Pacific Coast Lighthouses / Point Pinos

Historic Point Pinos Lighthouse

If your travels take you to the beautiful Monterey Peninsula in California, you’ll want to add a visit to the Point Pinos Lighthouse to your west coast trip planner.

This area of California is uniquely scenic and draws tourists from the world over. Monterey California and the Monterey Peninsula offers some of the best golf found anywhere in the world, a tremendous selection of restaurants, whale watching and historic sites and a Spanish mission. To be sure there’s plenty to see and do there and a visit to Point Pinos is one of those attractions.

point pinos lighthouse

Point Pinos Lighthouse

Point Pinos has the distinction of being the oldest continuously operating lighthouse on the West Coast. The lighthouse was built with a round concrete tower rising from the roof of a 1-1/2 story stone Cape Cod type house.The beacon began operating on February 1, 1855.

The California coast is rocky and the Point Pinos Lighthouse beacon has flashed for well over 150 years giving warning to shipping off those rocky shores. In  2006, ownership of the lighthouse was transferred from the Coast Guard to the City of Pacific Grove.The lighthouse has been beautifully restored and is now maintained by the Pacific Grove Historical Society.

The Pacific Coast Lighthouses

The United States took possession of California from Mexico as the result of the Mexican-American War during the 1840’s. It’s interesting to note just how relatively soon after the takeover that Point Pinos was established. Alcatraz actually was the first California lighthouse established in 1852. The lighthouse, also built in a Cape Cod style, was damaged during the 1906 earthquake, rebuilt as a tower, and today is an automated beacon.

fresnel third degree lens

The third order Fresnel lens on the Point Pinos Light.

Shipping of course increased dramatically due to the California Golf Rush. The only way to reach the gold fields from the east coast was either an overland journey that could prove quite lethal for many reasons or by ship either around Cape Horn or to Panama and through the dangerous jungles to a port on the Pacific side. From there it was a journey up the western coastline.

This influx of shipping and the general growth of California made it clear that lighthouses were needed.

A Series of California Coast Lighthouses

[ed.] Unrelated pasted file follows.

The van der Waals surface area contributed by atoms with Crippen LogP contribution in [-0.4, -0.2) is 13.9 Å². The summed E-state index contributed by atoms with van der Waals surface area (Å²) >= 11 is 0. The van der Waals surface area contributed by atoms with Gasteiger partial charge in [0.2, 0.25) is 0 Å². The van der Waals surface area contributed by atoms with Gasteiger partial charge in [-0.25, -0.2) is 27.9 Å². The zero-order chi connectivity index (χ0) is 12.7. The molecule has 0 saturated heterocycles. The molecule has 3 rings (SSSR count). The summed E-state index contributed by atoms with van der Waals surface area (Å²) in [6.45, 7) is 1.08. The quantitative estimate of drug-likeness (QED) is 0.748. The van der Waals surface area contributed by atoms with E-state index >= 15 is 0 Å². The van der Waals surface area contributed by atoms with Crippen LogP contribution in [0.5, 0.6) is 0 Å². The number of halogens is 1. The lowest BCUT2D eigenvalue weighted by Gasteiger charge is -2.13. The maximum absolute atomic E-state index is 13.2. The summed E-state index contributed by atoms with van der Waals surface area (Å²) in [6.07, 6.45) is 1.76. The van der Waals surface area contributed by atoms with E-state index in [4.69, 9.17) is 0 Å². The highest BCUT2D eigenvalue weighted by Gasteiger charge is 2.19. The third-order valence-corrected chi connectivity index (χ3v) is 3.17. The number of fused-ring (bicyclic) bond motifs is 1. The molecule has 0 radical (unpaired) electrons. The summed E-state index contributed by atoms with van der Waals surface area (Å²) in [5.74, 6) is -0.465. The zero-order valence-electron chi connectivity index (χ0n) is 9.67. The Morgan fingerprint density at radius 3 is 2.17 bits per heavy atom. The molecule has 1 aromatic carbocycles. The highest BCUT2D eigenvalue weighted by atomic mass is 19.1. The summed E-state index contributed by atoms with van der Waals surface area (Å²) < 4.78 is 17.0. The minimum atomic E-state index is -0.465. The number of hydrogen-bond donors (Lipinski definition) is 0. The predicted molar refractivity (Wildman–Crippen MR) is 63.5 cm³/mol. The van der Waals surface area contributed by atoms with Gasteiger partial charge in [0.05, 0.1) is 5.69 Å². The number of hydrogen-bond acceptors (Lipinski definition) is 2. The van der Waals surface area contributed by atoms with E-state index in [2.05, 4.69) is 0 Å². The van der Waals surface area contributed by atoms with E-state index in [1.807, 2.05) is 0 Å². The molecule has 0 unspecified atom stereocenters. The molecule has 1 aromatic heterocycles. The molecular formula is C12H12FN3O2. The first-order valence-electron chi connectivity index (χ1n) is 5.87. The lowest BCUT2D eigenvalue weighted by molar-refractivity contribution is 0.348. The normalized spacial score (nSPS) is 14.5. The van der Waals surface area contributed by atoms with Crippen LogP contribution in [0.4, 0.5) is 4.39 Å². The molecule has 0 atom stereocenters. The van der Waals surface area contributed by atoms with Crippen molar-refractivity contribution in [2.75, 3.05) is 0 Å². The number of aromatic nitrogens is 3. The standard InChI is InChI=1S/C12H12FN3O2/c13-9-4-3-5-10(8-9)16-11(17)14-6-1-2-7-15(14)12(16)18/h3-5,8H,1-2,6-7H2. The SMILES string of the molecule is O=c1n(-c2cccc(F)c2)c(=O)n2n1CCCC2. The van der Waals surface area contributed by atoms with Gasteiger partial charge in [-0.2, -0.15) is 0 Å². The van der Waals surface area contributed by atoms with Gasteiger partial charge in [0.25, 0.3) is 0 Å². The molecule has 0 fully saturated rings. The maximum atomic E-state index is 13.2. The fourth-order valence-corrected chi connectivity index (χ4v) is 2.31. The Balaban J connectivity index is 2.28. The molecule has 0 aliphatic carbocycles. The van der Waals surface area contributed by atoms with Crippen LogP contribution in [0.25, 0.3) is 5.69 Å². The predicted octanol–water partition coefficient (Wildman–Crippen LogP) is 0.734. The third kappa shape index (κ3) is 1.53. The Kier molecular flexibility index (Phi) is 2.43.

The California coast lighthouses were built at the most dangerous points along the coast. Lighthouses actually evolved from single lights in homeowners’ windows to fully-automated, independent structures on prominent peninsulas and sea cliffs.

Below is a list of just a few of the magnificent California lighthouses you can still visit today.

In addition to Alcatraz and Point Pinos, another California lighthouse of note is Battery Point near Crescent City and the Oregon border. Built in 1856, Battery Point was important to protect lumber shipping destined to San Francisco from the northwest forests.

point pinos pacific grove california

An old buoy exhibit at the Point Pinos Lighthouse

Another California lighthouse on the coast north of San Francisco is Point Arena. Point Arena Light was built in 1870 and is located on a narrow strip of land that juts out into a portion of the Pacific Ocean filled with dangerous reefs. Point Arena light was automated in 1977. Today you can visit Point Arena Lighthouse which is privately owned and tour the light and enjoy their historical museum. The address is 45500 Lighthouse Road
Point Arena, CA.

The Point Reyes Lighthouse is located on the Point Reyes headlands which jut out into the Pacific Ocean about ten miles. This site is considered to be one of the windiest points on the California coast. Point Reyes is just north of San Francisco which meant that many vessels had to navigate around this headland. Reportedly there have been some eighty shipwrecks off the point which had been very dangerous to mariners for over 100 years. Before the Point Reyes lighthouse could even be built, a suitable flat site was blasted out of the rock about 300 feet below the cliff. The Point Reyes Lighthouse is located within the Point Reyes National Seashore.

According to the National Park Service, Point Reyes is the windiest place on the Pacific Coast and the second foggiest place on the North American continent.

See More Historic California Travel articles from our Western Trips site on the links below…

Point Reyes National Seashore

Mission San Juan Bautista on the Old Spanish Trail

A Visit to Carmel-By-The-Sea

A Visit to the Gatekeeper’s Museum / Tahoe City CA

point lobos shoreline

A look at the rocky Pacific coast shoreline from Point Lobos

The Los Pinos Fresnel Lens and Light Sources

The lens at the Point Pinos Lighthouse was manufactured in France in 1853 and is a third order Fresnel. A larger, second order light had been planned, but delay in shipment caused the present light, originally destined for the Fort Point Lighthouse in San Francisco, to be installed instead. The first light source was a whale oil lantern in which the oil was forced up from a tank by a gravity-operated piston. Lard oil soon replaced whale oil and then the light source became kerosene in 1880. Electric lights appeared there in 1915.

The Point Pinos light is 89 feet above sea level. The present 1000 watt bulb is amplified by the lenses and prisms to produce a 50,000 candlepower beam. Reportedly the light can be seen up to 15 miles under good conditions. In addition, a Class D radio beacon operated continuously which had a range of up to 20 miles. The light also had a fog horn which could be turned on manually. In 1993, when GPS navigation came about, the radio beacon and the foghorn were deactivated.

(Article and photos copyright 2014 Trips Into History)